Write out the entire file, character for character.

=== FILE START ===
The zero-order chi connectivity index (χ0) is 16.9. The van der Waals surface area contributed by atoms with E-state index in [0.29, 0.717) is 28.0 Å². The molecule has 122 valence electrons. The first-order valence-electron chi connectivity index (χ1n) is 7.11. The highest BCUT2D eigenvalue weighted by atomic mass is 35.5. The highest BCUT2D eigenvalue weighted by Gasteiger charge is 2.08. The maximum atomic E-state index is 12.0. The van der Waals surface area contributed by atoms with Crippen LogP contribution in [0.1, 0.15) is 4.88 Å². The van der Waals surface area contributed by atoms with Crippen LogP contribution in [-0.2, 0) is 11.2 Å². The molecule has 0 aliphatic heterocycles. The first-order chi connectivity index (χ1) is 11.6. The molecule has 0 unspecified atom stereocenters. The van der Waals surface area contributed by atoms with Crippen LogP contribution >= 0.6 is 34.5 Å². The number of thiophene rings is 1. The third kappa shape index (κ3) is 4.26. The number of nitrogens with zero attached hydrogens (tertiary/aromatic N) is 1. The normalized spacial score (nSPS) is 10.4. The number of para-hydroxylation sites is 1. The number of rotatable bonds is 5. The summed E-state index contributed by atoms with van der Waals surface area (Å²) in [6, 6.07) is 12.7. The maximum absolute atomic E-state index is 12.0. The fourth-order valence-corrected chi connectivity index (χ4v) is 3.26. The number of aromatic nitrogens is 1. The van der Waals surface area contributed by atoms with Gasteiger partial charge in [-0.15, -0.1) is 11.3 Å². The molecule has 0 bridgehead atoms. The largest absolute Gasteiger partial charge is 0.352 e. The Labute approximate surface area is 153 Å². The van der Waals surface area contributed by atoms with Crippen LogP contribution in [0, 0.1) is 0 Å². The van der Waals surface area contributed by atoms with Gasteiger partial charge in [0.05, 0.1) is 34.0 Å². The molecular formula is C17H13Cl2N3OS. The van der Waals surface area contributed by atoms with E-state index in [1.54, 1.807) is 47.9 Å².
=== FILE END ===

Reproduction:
The zero-order chi connectivity index (χ0) is 16.9. The van der Waals surface area contributed by atoms with E-state index in [0.29, 0.717) is 28.0 Å². The molecule has 122 valence electrons. The first-order valence-electron chi connectivity index (χ1n) is 7.11. The highest BCUT2D eigenvalue weighted by atomic mass is 35.5. The highest BCUT2D eigenvalue weighted by Gasteiger charge is 2.08. The maximum atomic E-state index is 12.0. The van der Waals surface area contributed by atoms with Crippen LogP contribution in [0.1, 0.15) is 4.88 Å². The van der Waals surface area contributed by atoms with Crippen LogP contribution in [-0.2, 0) is 11.2 Å². The molecule has 0 aliphatic heterocycles. The first-order chi connectivity index (χ1) is 11.6. The molecule has 0 unspecified atom stereocenters. The van der Waals surface area contributed by atoms with Crippen LogP contribution >= 0.6 is 34.5 Å². The number of thiophene rings is 1. The third kappa shape index (κ3) is 4.26. The number of nitrogens with zero attached hydrogens (tertiary/aromatic N) is 1. The normalized spacial score (nSPS) is 10.4. The number of para-hydroxylation sites is 1. The number of rotatable bonds is 5. The summed E-state index contributed by atoms with van der Waals surface area (Å²) in [6, 6.07) is 12.7. The maximum absolute atomic E-state index is 12.0. The fourth-order valence-corrected chi connectivity index (χ4v) is 3.26. The number of aromatic nitrogens is 1. The van der Waals surface area contributed by atoms with Gasteiger partial charge in [-0.15, -0.1) is 11.3 Å². The molecule has 0 bridgehead atoms. The largest absolute Gasteiger partial charge is 0.352 e. The Labute approximate surface area is 153 Å². The van der Waals surface area contributed by atoms with Crippen LogP contribution in [0, 0.1) is 0 Å². The van der Waals surface area contributed by atoms with Gasteiger partial charge in [0.05, 0.1) is 34.0 Å². The molecular formula is C17H13Cl2N3OS. The van der Waals surface area contributed by atoms with E-state index in [1.54, 1.807) is 47.9 Å².